Barry Alpert was a 19-year-old student at Northeastern University when his phone rang that Friday night. It was his then-girlfriend (she’s now his wife of 45 years), wondering if he could go with her father and brother to secure the family’s optometrist shop at 303A Blue Hill Ave.
Alpert’s father-in-law, Saul Rosemark, who lived in Milton, had gotten a call from a neighboring business, alerting him to the riots and looting in Roxbury. The air conditioner in Rosemark’s shop was gone, torn out, leaving a gaping hole above the front door. Could he help board up that opening?
“Sure. What else do I want to do in the middle of a riot?” the 69-year-old deadpanned in a recent interview. “So we went down there, and it was quite unnerving to say the least.”
There was little damage to Rosemark’s 30-year-old practice, save for the stolen air conditioner.
The rest of the block didn’t fare as well. Fires raged at Warren Furniture Store and Cohen’s Furniture Mart. A television store was looted. There was an explosion at Ashmont Supply Co., a hardware store that often employed young men from the neighborhood. Everything inside was demolished and destroyed.
“Then the crowds moved down my way,” said John Jones, 86, whose barbershop had been at Fayston Street and Blue Hill Avenue for three years when the riots began. “I was right in the middle of it.”
As darkness fell Friday night, he watched the streets fill up with people. He watched the mob flip over a car then set it on fire. He ran outside, and with the help of several other men, pulled the man from the car and got him to the hospital.
Spectators ran inside his shop, seeking shelter from flying rocks. Boys ran through his shop after looting the liquor store next door, trying to stash their take in the back alley. Then came the police. But instead of nabbing the thieves, they grabbed Jones’s son.
“No, he belongs here!” Jones remembers yelling, holding one of his son’s arms while a police officer held the other. A local boxing promoter who happened to be there intervened, and Jones said, “They turned my son loose.”
After that he locked the doors but didn’t go home. “I was scared they were going to burn my shop,” he said.
Jones, his son, and his nephew, who also worked in the shop, stayed for three days. At one point, Jones asked police officers not to stand in front of his shop, as crowds were throwing rocks at officers and he feared they’d miss and shatter his windows.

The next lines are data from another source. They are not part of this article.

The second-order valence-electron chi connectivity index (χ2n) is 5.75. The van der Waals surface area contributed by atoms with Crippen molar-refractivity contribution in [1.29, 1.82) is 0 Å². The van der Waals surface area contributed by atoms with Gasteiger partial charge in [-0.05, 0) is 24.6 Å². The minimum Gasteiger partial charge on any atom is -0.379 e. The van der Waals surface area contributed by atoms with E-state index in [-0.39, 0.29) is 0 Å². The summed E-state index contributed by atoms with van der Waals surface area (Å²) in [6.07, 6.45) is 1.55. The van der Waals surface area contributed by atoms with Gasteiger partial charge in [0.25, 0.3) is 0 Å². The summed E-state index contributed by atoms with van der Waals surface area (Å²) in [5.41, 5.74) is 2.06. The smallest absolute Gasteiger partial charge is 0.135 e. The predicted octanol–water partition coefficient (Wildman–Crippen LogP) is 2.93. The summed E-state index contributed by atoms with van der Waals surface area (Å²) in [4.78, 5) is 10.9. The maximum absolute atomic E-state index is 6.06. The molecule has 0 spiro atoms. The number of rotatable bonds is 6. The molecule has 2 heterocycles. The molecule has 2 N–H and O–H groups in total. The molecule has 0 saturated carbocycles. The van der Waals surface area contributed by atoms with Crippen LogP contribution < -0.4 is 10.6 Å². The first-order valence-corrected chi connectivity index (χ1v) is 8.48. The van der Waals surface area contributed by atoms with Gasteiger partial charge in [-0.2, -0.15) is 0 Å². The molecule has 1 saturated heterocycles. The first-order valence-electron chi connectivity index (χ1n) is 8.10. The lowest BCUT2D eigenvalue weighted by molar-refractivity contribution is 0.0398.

Guarding his shop — and others in the area — became the responsibility of a local group he belonged to called Afram Associates, which served as something of a community development organization started by black businessmen.
“My guys got out there and patrolled the block and let the rioters know, ‘You don’t cause any problems on this block,’ ” he said. “And the stores on my block were spared.”
By Monday night, calm had returned to what the Globe referred to as “the predominently [sic] Negro” section of the city. But the physical and social destruction had been wrought. Neighborhood businesses filed more than $1.3 million in claims. But the city paid out about $240,000 damage — not missing, stolen, or looted items. Many business owners did not return to the neighborhood.
A message had been sent to the city, but Jones said he’s not sure what good came from the weekend of unrest. The rioters, in his view, weren’t just seeking justice but also something to steal. They “didn’t have anything to lose,” he said. “Rioting was a means for them to gain something that they thought was valuable.”
Power and dignity for black Boston would remain elusive.
Some small reforms came to the city’s welfare department, such as the creation of welfare substations to relieve crowding at the Grove Hall office. But the main fights would stretch far into the future in Boston and beyond — for better schools, more jobs, higher wages, a fair shake in the courts, and access to the halls of power. Change would be painfully slow, and still is. The riots of 1967 would slip swiftly into memory; frustration and anger would long outlive them.
“We thought that our efforts would change things overnight,” Shaw said. “We thought we would wake up tomorrow and people would not be living in substandard housing, kids would not be going to bad schools. We thought because we were working so hard . . . that change would come.”